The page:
# Conditional formatting based on a formula part II

Conditional formatting with a formula allows you to use Excel formulas to create complex formatting rules. In this article we will show you more examples of this amazing Excel feature.

To utilize Excel’s conditional formatting with a formula option you proceed as follows:

1. Select the range where the formatting will be applied.
2. After selecting Conditional Formatting from the Home Tab select New Rule.
3. Choose Use a Formula.
4.  With cell in upper left-hand corner of selected range type in a formula starting with =.
5. This formula will copy across and down selected range (watch your \$ signs!) Whenever the copied formula is True, the desired format will be used.

The file Beckermarch2020.xlsx contains three examples of conditional formatting with a formula. In each worksheet we have monthly sales of a product in three different stores. We want to use conditional formatting with a formula to create three different formats.

1. Highlight in yellow for each store their best sales month.
2. Highlight in yellow for each month the store with the largest sales.
3. Highlight in yellow the largest number of units sold over all months and stores.

Highlight in yellow for each store their best sales month.

As shown in Figure 1 and the worksheet Best for Store, the largest sales for each store is highlighted.

Figure 1: Largest sales for each store is highlighted

To create this format we selected the cell range F4:H16 and then selected Conditional Formatting from the Home tab. Then, we selected New Rule Use a Formula and filled in the dialog box as shown in Figure 2.

Figure 2: Formula that highlights largest sales for each store.

As Excel copies this formula to each cell in the selected range, the number in each cell is compared to the largest number in the cell’s column. You need to dollar sign the 4 and 15, so that when the formula is copied down you always compare the current cell to the largest number in the same column in rows 4-15. Then the cell is highlighted if it equals the largest number in its column.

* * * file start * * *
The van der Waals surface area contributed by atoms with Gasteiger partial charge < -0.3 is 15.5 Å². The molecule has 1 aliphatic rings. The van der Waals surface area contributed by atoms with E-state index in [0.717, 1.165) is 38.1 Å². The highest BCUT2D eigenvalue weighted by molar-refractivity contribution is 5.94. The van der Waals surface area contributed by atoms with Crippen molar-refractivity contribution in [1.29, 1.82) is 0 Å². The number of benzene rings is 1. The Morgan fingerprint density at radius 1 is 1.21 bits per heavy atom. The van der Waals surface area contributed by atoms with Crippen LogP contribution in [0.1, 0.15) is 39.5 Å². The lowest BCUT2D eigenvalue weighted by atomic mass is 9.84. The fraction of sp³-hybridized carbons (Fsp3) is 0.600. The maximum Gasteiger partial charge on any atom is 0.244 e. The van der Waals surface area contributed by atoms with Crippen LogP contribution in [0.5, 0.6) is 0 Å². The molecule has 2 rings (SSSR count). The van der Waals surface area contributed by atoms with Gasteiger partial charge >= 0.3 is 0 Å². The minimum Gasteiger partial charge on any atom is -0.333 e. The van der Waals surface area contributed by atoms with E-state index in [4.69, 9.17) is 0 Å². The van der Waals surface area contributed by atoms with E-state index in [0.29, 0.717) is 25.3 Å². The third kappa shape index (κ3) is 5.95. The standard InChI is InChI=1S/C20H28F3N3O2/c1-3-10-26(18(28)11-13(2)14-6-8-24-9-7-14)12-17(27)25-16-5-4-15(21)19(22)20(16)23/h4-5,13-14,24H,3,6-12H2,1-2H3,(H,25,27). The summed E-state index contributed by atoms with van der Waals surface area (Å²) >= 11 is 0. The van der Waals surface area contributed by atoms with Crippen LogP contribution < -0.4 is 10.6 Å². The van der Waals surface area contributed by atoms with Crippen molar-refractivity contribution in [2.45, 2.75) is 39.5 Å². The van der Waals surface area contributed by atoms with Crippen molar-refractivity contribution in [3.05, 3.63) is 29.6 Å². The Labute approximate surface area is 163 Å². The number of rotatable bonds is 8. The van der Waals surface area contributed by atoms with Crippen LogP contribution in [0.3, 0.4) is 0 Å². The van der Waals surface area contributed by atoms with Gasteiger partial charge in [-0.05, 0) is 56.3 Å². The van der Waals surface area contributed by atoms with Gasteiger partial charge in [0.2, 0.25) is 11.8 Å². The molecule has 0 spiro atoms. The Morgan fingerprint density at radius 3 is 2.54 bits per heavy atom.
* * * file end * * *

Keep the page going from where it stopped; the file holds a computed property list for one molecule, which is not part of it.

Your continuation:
Highlight in yellow for each month the store with the largest sales.

As shown in Figure 3 and the worksheet Best for Month, the largest sales for each month is highlighted.

Figure 3: Largest sales for each month is highlighted

To create this format we selected the cell range F4:H16 and then selected Conditional Formatting from the Home tab. Then, we selected New Rule Use a Formula and filled in the dialog box as shown in Figure 4.

Figure 4: Formula that highlights largest sale for each month

When copied to the range F4:H16 this formula compares each cell to the largest number in the cell’s row and highlights the cell in yellow if and only if the cell is the largest number in its row.

Highlight in yellow the largest number of units sold over all months and stores.

As shown in Figure 5 and the worksheet Best Overall, the largest sales overall is highlighted.

Figure 5: Largest sales overall is highlighted

To create this format we selected the cell range F4:H16 and then selected Conditional Formatting from the Home tab. Then we selected New Rule Use a Formula and filled in the dialog box as shown in Figure 6.

Figure 6: Formula that highlights largest sales overall

When copied to the range F4:H16 this formula compares each cell to the largest number in range F4:H16 and highlights the cell in yellow if and only if the cell is the largest number in the range F4:H16.

For more complex examples of Conditional Formatting, read part 3 of the series.

## Share

CPE FREE COURSE
Browse our CPE Offerings

### About the author

Dr. Wayne Winston is a Professor Emeritus of Decision Sciences at the Kelley School of Business at Indiana University. He holds a B.S. in Mathematics from M.I.T. and a PhD in operations research from Yale. He won more than 40 teaching awards at Indiana University. He has written more than a dozen books including "Marketing Analytics", "Data Analysis and Decision Making", "Operations Research", "Practical Management Science", "Office 365 Data Analysis and Business Modeling", and "Mathletics." Dr. Winston has taught classes and consulted for many leading global organizations. He is also a two-time Jeopardy! champion and has consulted for the NBA’s Dallas Mavericks and New York Knicks. His Linkedin class on Forecasting has been completed by over 250,000 learners. He has also published 30 research articles.

### Now Leaving Becker.com

You are leaving the Becker.com website. Once you click “continue,” you will be brought to a third-party website. Please be aware, the privacy policy may differ on the third-party website. Adtalem Global Education is not responsible for the security, contents and accuracy of any information provided on the third-party website. Note that the website may still be a third-party website even the format is similar to the Becker.com website.